As Princeton’s new men’s hockey coach, Gadowsky would love to duplicate some small amount of that energy at Baker Rink, where the Tigers have won just four times in the last two seasons combined. But his first responsibility is to restore a positive atmosphere within the program, a goal that goes beyond wins and losses. “Our success this year is going to be determined by the standards we set in work ethic and commitment,” he says.
Gadowsky, 37, was named head coach in May, partly because of his experience building a college hockey program for five seasons at the University of Alaska Fairbanks. The Nanooks went from six wins in his first year to 22 wins in 2001—02, Gadowsky’s third season, earning a No. 11 national ranking and an appearance in the Central Collegiate Hockey Association’s “Super Six” playoffs. Last year, Alaska Fairbanks finished 16—19—1, including wins against Michigan and Michigan State.
A former professional hockey player and Canadian national-team member, Gadowsky says he knew by the time he was 26 that he wanted to coach a Division I program at an academically selective school. He played college hockey at Colorado College and cut his coaching teeth in the minor leagues with the West Coast Hockey League’s Fresno Falcons. Constantly recruiting pros from other leagues proved to be ideal training for an aspiring college coach.
At Princeton, Gadowsky’s recruiting pitch is simple: “You can get the best education in the world and still have a shot to achieve your athletic goals.” More than 30 former East Coast Athletic Conference stars have played in the NHL in the last two seasons, including Jeff Halpern ’99 of the Washington Capitals and University of Vermont alumnus Martin St. Louis of the Tampa Bay Lightning, who won the Hart Trophy as the NHL’s most valuable player in 2003—04.
This year, Princeton returns starting goalie Eric Leroux ’06 and four of the team’s top scorers from last season: Patrick Neundorfer ’06, Dustin Sproat ’06, Grant Goeckner-Zoeller ’07, and Mike Patton ’05. After finishing last in the league in scoring, the Tigers will look to add some firepower for their season opener against St. Cloud State Oct. 29. Gadowsky favors a fast, aggressive offensive style, backed by tough and disciplined defense. “It’s exciting hockey,” he says, “and it’s winning hockey.”
MEN’S WATER POLO improved to 10—0 with wins over George Washington and Iona before losing to St. Francis (N.Y.) in the semifinals of the East Coast Athletic Conference Tournament Sept. 26. The Tigers rank ninth in the Collegiate Water Polo Association’s national poll.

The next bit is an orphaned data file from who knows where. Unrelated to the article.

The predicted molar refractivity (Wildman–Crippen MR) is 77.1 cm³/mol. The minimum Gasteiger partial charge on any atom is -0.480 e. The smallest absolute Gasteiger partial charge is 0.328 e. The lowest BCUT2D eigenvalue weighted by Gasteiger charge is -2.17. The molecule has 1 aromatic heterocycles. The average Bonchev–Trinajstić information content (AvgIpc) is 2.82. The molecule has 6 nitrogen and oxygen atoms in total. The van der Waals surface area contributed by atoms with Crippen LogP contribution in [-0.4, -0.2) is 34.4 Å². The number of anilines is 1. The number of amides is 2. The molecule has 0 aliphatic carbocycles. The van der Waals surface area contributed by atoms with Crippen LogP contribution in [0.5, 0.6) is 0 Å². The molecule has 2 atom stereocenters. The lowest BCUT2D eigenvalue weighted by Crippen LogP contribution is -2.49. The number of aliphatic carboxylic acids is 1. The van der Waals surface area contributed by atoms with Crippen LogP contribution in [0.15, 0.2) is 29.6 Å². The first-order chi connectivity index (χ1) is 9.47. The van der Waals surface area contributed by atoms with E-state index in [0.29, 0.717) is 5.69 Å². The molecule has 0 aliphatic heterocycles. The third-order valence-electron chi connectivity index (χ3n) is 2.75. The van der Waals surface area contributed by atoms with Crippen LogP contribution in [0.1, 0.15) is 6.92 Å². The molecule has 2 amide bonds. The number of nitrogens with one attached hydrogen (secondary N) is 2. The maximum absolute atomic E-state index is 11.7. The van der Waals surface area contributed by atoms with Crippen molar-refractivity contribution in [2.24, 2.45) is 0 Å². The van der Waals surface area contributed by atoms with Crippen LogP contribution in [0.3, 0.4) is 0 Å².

After a scoreless first half, WOMEN’S SOCCER netted three goals in the second period against Yale to win its Ivy League opener 3—0 on Sept. 24. With another shutout at Hartford Sept. 26, Princeton won its sixth game of the year. The Tigers’ only loss was a 1—0 setback at Wake Forest on Sept. 19.
Ryan Rich ’05 scored one goal and assisted on another as MEN’S SOCCER tied 18th-ranked South Carolina Sept. 19. Princeton improved to 4—2—1 on Sept. 26 when Darren Spicer ’06 tallied three goals in a 4—1 win against Wofford.
WOMEN’S VOLLEYBALL compiled an 8—3 record in its pre-Ivy League games. The Tigers beat Seton Hall 15—11 in the final stanza of a five-game match at the Rider University Invitational Sept. 25. Jenny McReynolds ’07 had a career-high 43 digs.
FIELD HOCKEY beat Columbia 3—1 Sept. 24, rebounding from a three-game losing streak and improving to 2—1 in the Ivy League.
Avery Kiser ’05 shot rounds of 74 and 75 at Springdale Golf Club to lead WOMEN’S GOLF to a 21-stroke win over second-place Yale at the Princeton Invitational Sept. 25—26. Senior Meg Nakamura’s 73 on Saturday was the low round of the tournament.
Amateur powerlifter STEPHEN LAMB ’44 set an age-group world record in August, dead-lifting 3081/2 pounds in Waimanalo, Hawaii. Lamb, who competes in the 181-pound weight class, beat the old record for 80- to 84-year-olds by five pounds. His weekly exercise routine includes weightlifting on three days, aerobic workouts on three more, and daily work at his 10-acre fruit farm on Maui, harvesting papayas, bananas, and passion fruit. In training, Lamb already has topped his deadlift mark, and he’s aiming for another record next year. “You don’t have to come apart at the seams when you get old, if you eat right and exercise,” he says. “It’s staying well, not getting well, that’s important.”